Ever bleaker economic forecasts for Ukraine and Russia

The World Bank issued dire economic forecasts for Ukraine on Sunday due to the Russian invasion which is impacting the entire region. And, she warned of an even bleaker scenario if the conflict bogged down.

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The Gross Domestic Product of Ukraine will plunge by 45.1% this year, that of Russia by 11.2%, according to the latest projections from the Washington institution.

For Ukraine, this is much worse than the 10% to 35% projected a month ago by the International Monetary Fund (IMF), or the 20% announced on March 31 by the European Bank for Reconstruction and Development (Bard).

The entire region is suffering the economic consequences of this war, which started on February 24, caused the flight of more than four million Ukrainians to Poland, Romania and Moldova and caused the prices of cereals and energy to soar. .

The Bank expects a contraction of 4.1% in GDP this year for all emerging and developing countries in Europe and Central Asia, whereas before the war it expected growth of 3% . This is also much worse than the pandemic-induced recession in 2020 (-1.9%).

Eastern Europe alone is expected to see its GDP plummet by 30.7% against growth of 1.4% expected before the invasion.

“The results of our analysis are very grim,” said Anna Bjerde, the World Bank’s vice president in charge of this region during a conference call.

“This is the second major shock to hit the regional economy in two years and it comes at a very precarious time as many economies were still struggling to recover from the pandemic,” she also noted.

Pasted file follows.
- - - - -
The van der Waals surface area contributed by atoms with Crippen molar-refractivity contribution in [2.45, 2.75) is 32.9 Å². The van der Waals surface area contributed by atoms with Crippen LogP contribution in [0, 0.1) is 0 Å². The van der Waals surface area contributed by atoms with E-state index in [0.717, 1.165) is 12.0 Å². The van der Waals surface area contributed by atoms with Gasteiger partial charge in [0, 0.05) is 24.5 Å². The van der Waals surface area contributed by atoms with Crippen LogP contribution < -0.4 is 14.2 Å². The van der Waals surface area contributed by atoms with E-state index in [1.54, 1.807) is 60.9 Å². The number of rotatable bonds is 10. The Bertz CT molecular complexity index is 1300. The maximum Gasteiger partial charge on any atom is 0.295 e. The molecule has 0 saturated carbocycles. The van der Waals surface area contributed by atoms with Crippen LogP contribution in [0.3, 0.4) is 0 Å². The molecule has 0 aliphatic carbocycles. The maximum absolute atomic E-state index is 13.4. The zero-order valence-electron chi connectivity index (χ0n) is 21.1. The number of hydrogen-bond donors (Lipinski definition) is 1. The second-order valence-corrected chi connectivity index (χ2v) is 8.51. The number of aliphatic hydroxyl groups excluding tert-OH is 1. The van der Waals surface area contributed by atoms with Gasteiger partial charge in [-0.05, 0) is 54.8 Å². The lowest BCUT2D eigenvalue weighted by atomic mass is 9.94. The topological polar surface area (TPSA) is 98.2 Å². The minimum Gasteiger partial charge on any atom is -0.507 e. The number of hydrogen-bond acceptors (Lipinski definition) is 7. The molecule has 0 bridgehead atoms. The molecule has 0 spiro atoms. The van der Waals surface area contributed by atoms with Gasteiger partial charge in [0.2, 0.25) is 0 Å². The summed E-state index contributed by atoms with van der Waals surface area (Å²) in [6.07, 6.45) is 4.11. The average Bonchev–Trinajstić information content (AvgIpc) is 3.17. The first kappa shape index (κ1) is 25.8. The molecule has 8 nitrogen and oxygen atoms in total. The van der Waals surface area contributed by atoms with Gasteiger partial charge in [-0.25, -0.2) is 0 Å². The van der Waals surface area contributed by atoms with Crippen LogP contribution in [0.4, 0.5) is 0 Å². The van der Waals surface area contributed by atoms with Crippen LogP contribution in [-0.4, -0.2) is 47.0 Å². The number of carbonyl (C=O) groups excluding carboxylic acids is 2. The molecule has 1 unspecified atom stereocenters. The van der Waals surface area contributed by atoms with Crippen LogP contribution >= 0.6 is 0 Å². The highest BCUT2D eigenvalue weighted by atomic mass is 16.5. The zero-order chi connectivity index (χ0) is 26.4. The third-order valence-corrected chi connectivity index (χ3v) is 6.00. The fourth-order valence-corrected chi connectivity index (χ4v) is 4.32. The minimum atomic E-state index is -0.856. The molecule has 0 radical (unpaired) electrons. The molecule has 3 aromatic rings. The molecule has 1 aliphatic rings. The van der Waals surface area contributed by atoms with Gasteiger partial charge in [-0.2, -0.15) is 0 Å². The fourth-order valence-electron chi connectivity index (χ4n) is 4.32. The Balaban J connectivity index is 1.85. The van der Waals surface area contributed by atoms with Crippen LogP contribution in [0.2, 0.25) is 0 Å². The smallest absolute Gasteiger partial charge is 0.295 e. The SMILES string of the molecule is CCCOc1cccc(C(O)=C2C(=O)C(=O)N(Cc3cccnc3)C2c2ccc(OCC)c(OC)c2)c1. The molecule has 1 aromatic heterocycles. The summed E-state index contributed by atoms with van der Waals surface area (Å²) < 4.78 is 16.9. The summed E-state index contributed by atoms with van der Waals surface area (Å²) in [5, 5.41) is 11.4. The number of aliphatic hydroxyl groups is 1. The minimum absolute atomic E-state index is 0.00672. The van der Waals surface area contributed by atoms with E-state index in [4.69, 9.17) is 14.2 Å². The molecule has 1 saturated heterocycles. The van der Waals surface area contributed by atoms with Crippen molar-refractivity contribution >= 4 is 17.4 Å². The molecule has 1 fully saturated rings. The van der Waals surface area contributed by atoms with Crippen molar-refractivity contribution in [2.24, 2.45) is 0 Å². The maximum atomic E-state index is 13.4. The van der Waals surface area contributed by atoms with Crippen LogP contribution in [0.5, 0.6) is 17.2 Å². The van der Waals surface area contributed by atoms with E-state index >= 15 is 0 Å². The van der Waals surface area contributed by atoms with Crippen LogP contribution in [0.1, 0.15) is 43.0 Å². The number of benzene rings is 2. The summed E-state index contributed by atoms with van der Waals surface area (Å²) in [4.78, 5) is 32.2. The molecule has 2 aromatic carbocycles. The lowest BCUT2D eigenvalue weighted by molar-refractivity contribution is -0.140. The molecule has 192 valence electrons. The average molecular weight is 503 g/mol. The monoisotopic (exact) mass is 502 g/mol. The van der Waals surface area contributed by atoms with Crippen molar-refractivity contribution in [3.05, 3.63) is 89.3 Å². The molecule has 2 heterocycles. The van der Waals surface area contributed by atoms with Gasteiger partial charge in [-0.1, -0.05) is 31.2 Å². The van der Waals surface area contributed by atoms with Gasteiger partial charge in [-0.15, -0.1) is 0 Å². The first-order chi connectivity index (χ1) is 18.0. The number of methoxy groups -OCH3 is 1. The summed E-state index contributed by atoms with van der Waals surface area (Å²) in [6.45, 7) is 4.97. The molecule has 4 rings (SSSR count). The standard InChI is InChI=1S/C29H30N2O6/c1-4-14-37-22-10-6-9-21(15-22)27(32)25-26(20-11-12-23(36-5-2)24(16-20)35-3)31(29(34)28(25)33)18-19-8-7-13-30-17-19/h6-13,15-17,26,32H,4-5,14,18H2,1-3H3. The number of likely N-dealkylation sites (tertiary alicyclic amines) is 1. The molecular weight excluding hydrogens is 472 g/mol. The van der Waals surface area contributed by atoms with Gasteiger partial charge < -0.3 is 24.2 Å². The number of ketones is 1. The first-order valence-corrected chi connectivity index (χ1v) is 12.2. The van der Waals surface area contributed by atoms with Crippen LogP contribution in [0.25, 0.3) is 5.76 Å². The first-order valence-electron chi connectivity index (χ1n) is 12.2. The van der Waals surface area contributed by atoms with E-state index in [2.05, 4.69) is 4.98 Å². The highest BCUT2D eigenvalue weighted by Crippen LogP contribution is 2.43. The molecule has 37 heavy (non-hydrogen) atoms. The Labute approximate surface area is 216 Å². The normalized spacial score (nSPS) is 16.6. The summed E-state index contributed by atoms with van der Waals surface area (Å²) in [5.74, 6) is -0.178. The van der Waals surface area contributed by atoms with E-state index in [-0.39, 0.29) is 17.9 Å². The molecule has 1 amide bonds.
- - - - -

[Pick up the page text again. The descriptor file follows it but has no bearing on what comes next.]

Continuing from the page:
As for Eastern Europe, it is also subject to the sanctions imposed on Belarus for its role in the war.

The report’s authors note that Moldova is thus likely to be one of the countries hardest hit by the conflict, not only because of its geographic proximity to the war, but also its inherent vulnerabilities as a small economy. closely linked to the two countries, Ukraine and Russia.

In addition, this part of Europe is dependent on natural gas to meet its energy needs.

The bleakest outlook, however, is for Ukraine, as government tax revenues have shrunk, businesses have closed or are only partially operational and trade in goods is severely disrupted. Cereal exports have become impossible “in large areas of the country due to heavy damage to infrastructure”, noted for example Anna Bjerde.

Another cause for concern, notes the development institution, is the increase in poverty. The proportion of the population living on $5.50 a day is expected to rise from 1.8% in 2021 to 19.8% this year, according to World Bank calculations.

In developing all of its forecasts, the Bank has assumed that the war will continue for “a few more months”.

But she recognizes that these are subject to “great uncertainty” with one unknown, the real impact of the war in the euro zone.

The institution has therefore also considered a more pessimistic scenario taking into account a stronger impact on the euro zone, an escalation of sanctions and a shock to financial confidence.

The region’s GDP would then contract by almost 9%, much more than the 5% suffered during the global financial crisis of 2009 and more than the 2% recession induced by the pandemic in 2020, recalls the World Bank.

For Russia, the plunge would be 20%. For Ukraine 75%.

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